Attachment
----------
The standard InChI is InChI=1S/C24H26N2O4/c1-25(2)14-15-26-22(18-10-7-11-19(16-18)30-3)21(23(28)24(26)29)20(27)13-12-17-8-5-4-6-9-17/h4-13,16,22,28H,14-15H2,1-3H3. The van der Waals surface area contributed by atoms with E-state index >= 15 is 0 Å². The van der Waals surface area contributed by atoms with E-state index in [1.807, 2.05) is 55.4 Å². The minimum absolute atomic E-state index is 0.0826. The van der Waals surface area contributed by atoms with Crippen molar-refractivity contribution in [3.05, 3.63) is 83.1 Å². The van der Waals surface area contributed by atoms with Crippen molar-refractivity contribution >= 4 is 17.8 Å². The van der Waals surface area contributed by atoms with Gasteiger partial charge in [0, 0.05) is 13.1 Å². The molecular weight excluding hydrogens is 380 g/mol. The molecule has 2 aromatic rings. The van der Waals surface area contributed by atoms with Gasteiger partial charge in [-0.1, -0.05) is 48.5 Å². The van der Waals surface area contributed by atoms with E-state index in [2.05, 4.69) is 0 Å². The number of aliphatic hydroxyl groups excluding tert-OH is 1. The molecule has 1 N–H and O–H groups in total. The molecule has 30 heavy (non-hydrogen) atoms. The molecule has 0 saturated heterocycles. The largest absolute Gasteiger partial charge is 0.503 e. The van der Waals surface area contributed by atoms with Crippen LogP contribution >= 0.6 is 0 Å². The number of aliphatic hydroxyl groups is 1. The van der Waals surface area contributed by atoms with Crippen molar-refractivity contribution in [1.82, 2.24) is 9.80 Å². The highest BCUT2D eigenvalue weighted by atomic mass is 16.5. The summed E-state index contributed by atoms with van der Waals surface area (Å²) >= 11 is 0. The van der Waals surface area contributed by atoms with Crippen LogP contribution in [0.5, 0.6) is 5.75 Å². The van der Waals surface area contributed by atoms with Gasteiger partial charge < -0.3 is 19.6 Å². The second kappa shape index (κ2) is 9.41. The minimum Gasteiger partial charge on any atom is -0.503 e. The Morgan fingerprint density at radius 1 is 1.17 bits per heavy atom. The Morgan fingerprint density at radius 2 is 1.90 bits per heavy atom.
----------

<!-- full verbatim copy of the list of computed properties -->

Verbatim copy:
The standard InChI is InChI=1S/C24H26N2O4/c1-25(2)14-15-26-22(18-10-7-11-19(16-18)30-3)21(23(28)24(26)29)20(27)13-12-17-8-5-4-6-9-17/h4-13,16,22,28H,14-15H2,1-3H3. The van der Waals surface area contributed by atoms with E-state index >= 15 is 0 Å². The van der Waals surface area contributed by atoms with E-state index in [1.807, 2.05) is 55.4 Å². The minimum absolute atomic E-state index is 0.0826. The van der Waals surface area contributed by atoms with Crippen molar-refractivity contribution in [3.05, 3.63) is 83.1 Å². The van der Waals surface area contributed by atoms with Crippen molar-refractivity contribution >= 4 is 17.8 Å². The van der Waals surface area contributed by atoms with Gasteiger partial charge in [0, 0.05) is 13.1 Å². The molecular weight excluding hydrogens is 380 g/mol. The molecule has 2 aromatic rings. The van der Waals surface area contributed by atoms with Gasteiger partial charge in [-0.1, -0.05) is 48.5 Å². The van der Waals surface area contributed by atoms with E-state index in [2.05, 4.69) is 0 Å². The number of aliphatic hydroxyl groups excluding tert-OH is 1. The molecule has 1 N–H and O–H groups in total. The molecule has 30 heavy (non-hydrogen) atoms. The molecule has 0 saturated heterocycles. The largest absolute Gasteiger partial charge is 0.503 e. The van der Waals surface area contributed by atoms with Crippen LogP contribution >= 0.6 is 0 Å². The number of aliphatic hydroxyl groups is 1. The van der Waals surface area contributed by atoms with Crippen molar-refractivity contribution in [1.82, 2.24) is 9.80 Å². The highest BCUT2D eigenvalue weighted by atomic mass is 16.5. The summed E-state index contributed by atoms with van der Waals surface area (Å²) >= 11 is 0. The van der Waals surface area contributed by atoms with Crippen LogP contribution in [0.5, 0.6) is 5.75 Å². The van der Waals surface area contributed by atoms with Gasteiger partial charge < -0.3 is 19.6 Å². The second kappa shape index (κ2) is 9.41. The minimum Gasteiger partial charge on any atom is -0.503 e. The Morgan fingerprint density at radius 1 is 1.17 bits per heavy atom. The Morgan fingerprint density at radius 2 is 1.90 bits per heavy atom.